Why integrating process design in the professional management of associations matters
Trade associations fulfil a significant role for industries and the members they represent globally. Trade Association's participation in the democratic process of policy making requires strategic planning and coordination across different levels to successfully create impact at different levels based on their vision, mission and goals.
In 2014, the third edition of the ASAE Handbook “Professional Practices in Association Management” was published by John B. Cox and Susan S. Radwan. In the book, John Cox addressed the importance of treating association executives like any other business professional and expressed why it is important that they understand and effectively deal with complex organisational processes to manage every aspect of an association or membership organisation.
We have listed what these complex organisational processes might include:
· Establishing and engendering support for a strategic view of the future where the association wants to be.
· Designing the organisation, which consists of the architecture, processes, and resources to support the achievement of the desired end state as well as the effectiveness and continuity of its operation.
· Creating effective policies and processes to implement the related required actions.
· Cultivating a collaborative and positive environment.
These processes are becoming more relevant for associations because of the increased complexity of the interests represented and due to the scope of activities. However, association executives may not always realise the importance of such processes and they find themselves facing substantial issues that might impact the capacity of the association to absolve its function and serve its members in the best possible way.
We have identified some potential red flags to look out for which indicate that something is not working within the management of the association:
· Lack of engagement from the members of the association
· Lack of time and resources to achieve the objectives set by the association
· Information overflow
· High turnover in the staff and in the membership
Association management professionals are more than acquainted with these adverse dynamics that often prevent the association from reaching its goals.
It is therefore extremely important to create a framework and even design a process that can support and materialise the strategic goals of the association by reinforcing a clear link between objectives and actions.
The fundamental parts of process design
While process design is typically a creative effort that is related to the specific characteristic of each association, it is possible to identify the key elements that associations’ executives must take into consideration when designing a process to support the work of the association:
· Analysis: identification of the association’s mission and vision; identification of the association’s key objectives; strategic analysis of challenges and opportunities, internally and externally. For this purpose we always recommend to formulate an in-depth SWOT-analysis.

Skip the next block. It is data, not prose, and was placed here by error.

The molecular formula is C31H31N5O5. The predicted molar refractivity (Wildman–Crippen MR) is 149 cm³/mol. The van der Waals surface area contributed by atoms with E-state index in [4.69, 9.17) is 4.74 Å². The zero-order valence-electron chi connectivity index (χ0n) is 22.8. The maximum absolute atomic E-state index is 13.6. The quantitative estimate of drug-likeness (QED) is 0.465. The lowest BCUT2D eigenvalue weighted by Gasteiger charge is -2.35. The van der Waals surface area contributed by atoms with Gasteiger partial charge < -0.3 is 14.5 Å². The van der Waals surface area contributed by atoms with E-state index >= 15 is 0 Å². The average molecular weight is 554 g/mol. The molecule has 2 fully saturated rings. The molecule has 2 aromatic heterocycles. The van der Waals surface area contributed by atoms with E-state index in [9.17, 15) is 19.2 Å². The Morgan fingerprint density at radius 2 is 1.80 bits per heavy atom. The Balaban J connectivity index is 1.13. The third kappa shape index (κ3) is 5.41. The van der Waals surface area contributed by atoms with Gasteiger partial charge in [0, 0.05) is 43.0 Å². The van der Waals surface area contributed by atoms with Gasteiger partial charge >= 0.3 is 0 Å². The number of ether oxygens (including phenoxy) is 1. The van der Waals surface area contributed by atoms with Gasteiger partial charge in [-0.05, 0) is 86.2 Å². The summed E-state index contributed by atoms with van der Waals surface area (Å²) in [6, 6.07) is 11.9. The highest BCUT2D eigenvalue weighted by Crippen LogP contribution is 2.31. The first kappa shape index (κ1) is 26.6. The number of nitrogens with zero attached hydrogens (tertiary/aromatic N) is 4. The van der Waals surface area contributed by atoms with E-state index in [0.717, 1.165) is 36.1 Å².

· Targeting: assessment and segmentation of the recipients, members, and stakeholders, of the action of the association.
· Operations: evaluation of resources and resource allocation
· Measurement: drafting indicators that can provide feedback and foster adaptation. Here we also recommend working with key performance indicators (KPIs) to measure value that demonstrates how effectively the association is achieving their objectives.
Embedding Scaling in the Design
As these fundamental elements of process design must adapt to the actual needs of the association, the concept of scaling is especially useful. Scaling refers to a series of practices implemented as a means of prioritising and balancing priorities and internal resources to create a regimented, customised, and repeatable high-value process. Associations tend to enlarge the scope of their activities in an attempt of staying relevant to their members. This often leads to overall inefficiency.
Therefore, the association must be scalable, which means that the association can stay ahead of the shifts that may occur over time and adapt to the constant changing needs of the members and society. Scaling is therefore an essential part of the process design and will contribute to optimal performance and goal achievement over time.
A functional framework for decision-making
There are undoubtedly various kinds of processes that are needed to govern and grow an association. The processes all serve, directly or indirectly, decision-making. In the specific case of associations, this involves collective decisions, which are influenced by dependencies, competitions, relationships, and other types of complex interactions.
Looking at this complexity and at the several variables involved, it is evident that creating a process to support decision-making is not just a formality, it needs to be functional and fit for purpose. Process design serves the strategy and the objectives of the association and will over time advance the association to take it to the next level and ensure increased impact if implemented correctly and in close collaboration with members and the board.